That wasn't Smith's only big play of the drive. Smith capped off the opening drive with a 34-yard touchdown reception. Lined up as the X-receiver to the boundary – left side of Hurts in this case, Smith attacked cornerback Roger McCreary, who was lined up in off coverage. When McCreary turned his back, expecting a corner route, Smith shook him on a post route. Hurts delivered the ball to Smith at the 2-yard line and Smith did the rest to put the Eagles ahead in a game in which they never trailed, improving to 11-1 on the season for just the fourth time in franchise history.
"He ran a great route and he got open," Hurts said. "He's elite."
"Great ball by Jalen. He saw the safety leave the middle of the field, so he just made a great play," Smith said.
Smith finished with five catches for 102 yards and the touchdown. Smith and A.J. Brown each went for over 100 yards, becoming the first pair of Eagles to do so in the same game since Nelson Agholor and Zach Ertz in 2018 against Houston. One week after the Eagles gained 363 yards on the ground, the Birds took flight as Hurts went for 380 in the air and three touchdowns before being pulled early in the fourth quarter, just 8 yards shy of a new career high.
"With this offense, you never know what you're going to get that day, so you go out there, whatever working for us that day, that's what we're going to stick with," Smith said.
"It's amazing. You never know what to expect, so you always have to be ready, but it's fun when you see everybody getting what they deserve, the hard work paying off, it's just fun when you see everybody getting theirs."
Smith has 61 catches on the year, surpassing the 60-reception mark now in back-to-back seasons to start his career.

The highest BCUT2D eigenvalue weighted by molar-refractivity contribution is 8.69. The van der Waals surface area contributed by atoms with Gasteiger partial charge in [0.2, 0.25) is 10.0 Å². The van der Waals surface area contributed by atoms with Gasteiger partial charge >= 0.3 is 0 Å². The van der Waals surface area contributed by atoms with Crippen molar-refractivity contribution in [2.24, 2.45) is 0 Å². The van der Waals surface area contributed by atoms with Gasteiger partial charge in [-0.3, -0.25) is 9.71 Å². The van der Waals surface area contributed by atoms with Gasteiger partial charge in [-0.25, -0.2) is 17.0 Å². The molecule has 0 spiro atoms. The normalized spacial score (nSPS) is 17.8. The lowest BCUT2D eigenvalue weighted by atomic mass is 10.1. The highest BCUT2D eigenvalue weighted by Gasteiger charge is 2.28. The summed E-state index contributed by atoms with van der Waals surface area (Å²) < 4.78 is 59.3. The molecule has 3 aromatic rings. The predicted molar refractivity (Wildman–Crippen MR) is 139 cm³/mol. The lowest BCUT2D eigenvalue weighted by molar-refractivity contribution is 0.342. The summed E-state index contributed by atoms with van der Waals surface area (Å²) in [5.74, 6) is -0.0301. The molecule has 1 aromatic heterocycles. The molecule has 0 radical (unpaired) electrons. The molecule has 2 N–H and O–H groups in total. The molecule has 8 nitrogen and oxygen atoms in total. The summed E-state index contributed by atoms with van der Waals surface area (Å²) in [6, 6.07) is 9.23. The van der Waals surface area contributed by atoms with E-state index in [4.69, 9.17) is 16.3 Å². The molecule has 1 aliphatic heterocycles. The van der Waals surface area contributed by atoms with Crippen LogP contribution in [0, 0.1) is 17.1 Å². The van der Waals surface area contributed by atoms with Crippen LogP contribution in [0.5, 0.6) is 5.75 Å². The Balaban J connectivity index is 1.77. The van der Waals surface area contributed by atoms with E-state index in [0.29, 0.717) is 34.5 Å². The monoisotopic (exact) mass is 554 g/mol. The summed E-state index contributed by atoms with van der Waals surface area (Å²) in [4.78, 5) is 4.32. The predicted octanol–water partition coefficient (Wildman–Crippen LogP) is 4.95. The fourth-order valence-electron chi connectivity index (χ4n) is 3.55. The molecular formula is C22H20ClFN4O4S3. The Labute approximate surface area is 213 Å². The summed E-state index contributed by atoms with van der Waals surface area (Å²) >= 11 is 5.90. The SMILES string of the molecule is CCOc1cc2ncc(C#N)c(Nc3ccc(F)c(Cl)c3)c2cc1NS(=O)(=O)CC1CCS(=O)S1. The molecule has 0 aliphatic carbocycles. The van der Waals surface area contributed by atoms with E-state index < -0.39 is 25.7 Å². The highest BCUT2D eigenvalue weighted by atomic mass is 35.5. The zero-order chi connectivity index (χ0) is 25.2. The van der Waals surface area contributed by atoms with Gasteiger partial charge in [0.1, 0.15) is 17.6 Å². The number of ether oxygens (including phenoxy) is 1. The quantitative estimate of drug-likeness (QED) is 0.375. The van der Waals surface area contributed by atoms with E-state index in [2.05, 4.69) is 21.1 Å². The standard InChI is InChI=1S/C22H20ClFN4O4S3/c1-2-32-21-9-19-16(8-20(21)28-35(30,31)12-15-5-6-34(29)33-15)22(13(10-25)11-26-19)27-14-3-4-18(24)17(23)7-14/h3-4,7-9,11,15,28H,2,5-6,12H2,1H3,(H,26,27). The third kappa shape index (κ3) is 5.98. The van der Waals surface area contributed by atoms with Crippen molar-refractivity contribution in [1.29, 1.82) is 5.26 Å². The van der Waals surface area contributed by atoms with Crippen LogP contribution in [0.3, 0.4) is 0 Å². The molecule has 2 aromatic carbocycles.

"DeVonta has been going the whole year. He's had some really big games. So, it was good," Sirianni said. "Anytime you get two guys that have 100 yards, that's pretty sweet and makes you feel good as a coach. Makes them feel good as players that the whole room is contributing." – Chris McPherson
'No stress' for Reed Blankenship in starting debut
Rookie safety Reed Blankenship got his feet wet, becoming the first undrafted rookie to ever intercept MVP quarterback Aaron Rodgers in last Sunday's win over the Packers as he subbed for the injured C.J. Gardner-Johnson.
With Gardner-Johnson placed on Injured Reserve on Saturday with a lacerated kidney, Blankenship took command of the other starting spot opposite Marcus Epps on the back end of the defense. He knew he had a bull's-eye on his back, stepping in for the league's interceptions leader, and the Titans were armed with game tape.
Blankenship took the same approach. He put his head in the playbook. He studied the tape ferociously. He asked questions of his teammates in the secondary.
By kickoff, he was ready.
"There's no reason to pressure yourself in anything," said Blankenship, a five-year starter and three-year captain at Middle Tennessee State, about 40 minutes from the Titans' home base in Nashville. "You've been playing football for a long time and just go out there and have fun. We put in the work all week, stressed all week, today – no stress."
The results? Tennessee mustered just 209 yards of total offense.
"We just came to play," said Blankenship. "We knew that Tennessee was a physical team and everybody said they didn't know if we could be a physical team just like them. They had to match us today and that's what we wanted to do."